The following statement is from Ramona Ripston, executive director of the ACLU of Southern California:

The Pasadena Police Department today released the report of the Los Angeles Office of Independent Review examining the shooting of Leroy Barnes by two officers of the Pasadena Police Department on February 19, 2009.

The ACLU of Southern California and its Pasadena/Foothills Chapter had called for an independent review of the PPD’s own investigation of the Barnes shooting, and we believe the OIR’s final report proves the value of this additional inquiry. We applaud PPD Chief Bernard Melekian for his recognition of the importance of this review in providing both policy recommendations to the department and reassurance to the community of an outside review, and we urge Pasadena City Council to adopt it.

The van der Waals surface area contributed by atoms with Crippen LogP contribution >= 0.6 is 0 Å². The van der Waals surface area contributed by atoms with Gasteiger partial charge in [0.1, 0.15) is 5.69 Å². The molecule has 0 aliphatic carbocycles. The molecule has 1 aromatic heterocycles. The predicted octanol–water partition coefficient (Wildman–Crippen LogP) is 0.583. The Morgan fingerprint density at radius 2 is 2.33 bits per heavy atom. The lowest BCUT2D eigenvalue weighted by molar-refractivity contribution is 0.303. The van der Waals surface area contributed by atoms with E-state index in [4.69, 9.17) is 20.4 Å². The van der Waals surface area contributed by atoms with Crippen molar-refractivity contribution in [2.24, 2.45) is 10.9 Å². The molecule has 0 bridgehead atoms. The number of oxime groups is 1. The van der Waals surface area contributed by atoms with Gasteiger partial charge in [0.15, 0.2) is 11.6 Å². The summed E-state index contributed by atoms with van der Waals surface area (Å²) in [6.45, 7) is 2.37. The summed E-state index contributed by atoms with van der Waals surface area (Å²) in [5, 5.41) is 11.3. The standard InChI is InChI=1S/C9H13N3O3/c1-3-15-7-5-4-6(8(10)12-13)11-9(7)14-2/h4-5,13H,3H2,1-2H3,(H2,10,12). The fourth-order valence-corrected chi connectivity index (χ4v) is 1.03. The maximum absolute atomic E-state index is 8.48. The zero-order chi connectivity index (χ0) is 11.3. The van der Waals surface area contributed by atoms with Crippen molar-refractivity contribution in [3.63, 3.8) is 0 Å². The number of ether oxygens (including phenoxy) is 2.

The report by the OIR gives the PPD positive marks in many aspects of its handling of the investigation, including, importantly, the overall effort to provide transparency to the community about the shooting and subsequent investigation. However, the OIR also identifies serious concerns about some aspects of the PPD’s conduct, including the tactics used by officers in approaching the car that Barnes was in; the use of leading questions by investigators questioning the officers involved; and the lack of attention by the department’s investigators to prior shooting incidents involving the same officers. Addressing these and other concerns raised in the OIR’s report will improve PPD tactics and also the safety of officers, suspects and members of the community.

We are gratified that Chief Melekian has said that his department accepts these recommendations, and that he will provide the City Council’s public safety committee with specific steps that the department will undertake to address them. Chief Melekian has also indicated that the department and the Pasadena city manager will recommend to the council that an analysis be conducted by the Office of Independent Review in all future officer-involved shootings resulting in injury or death. The ACLU/SC continues to likewise recommend such a policy.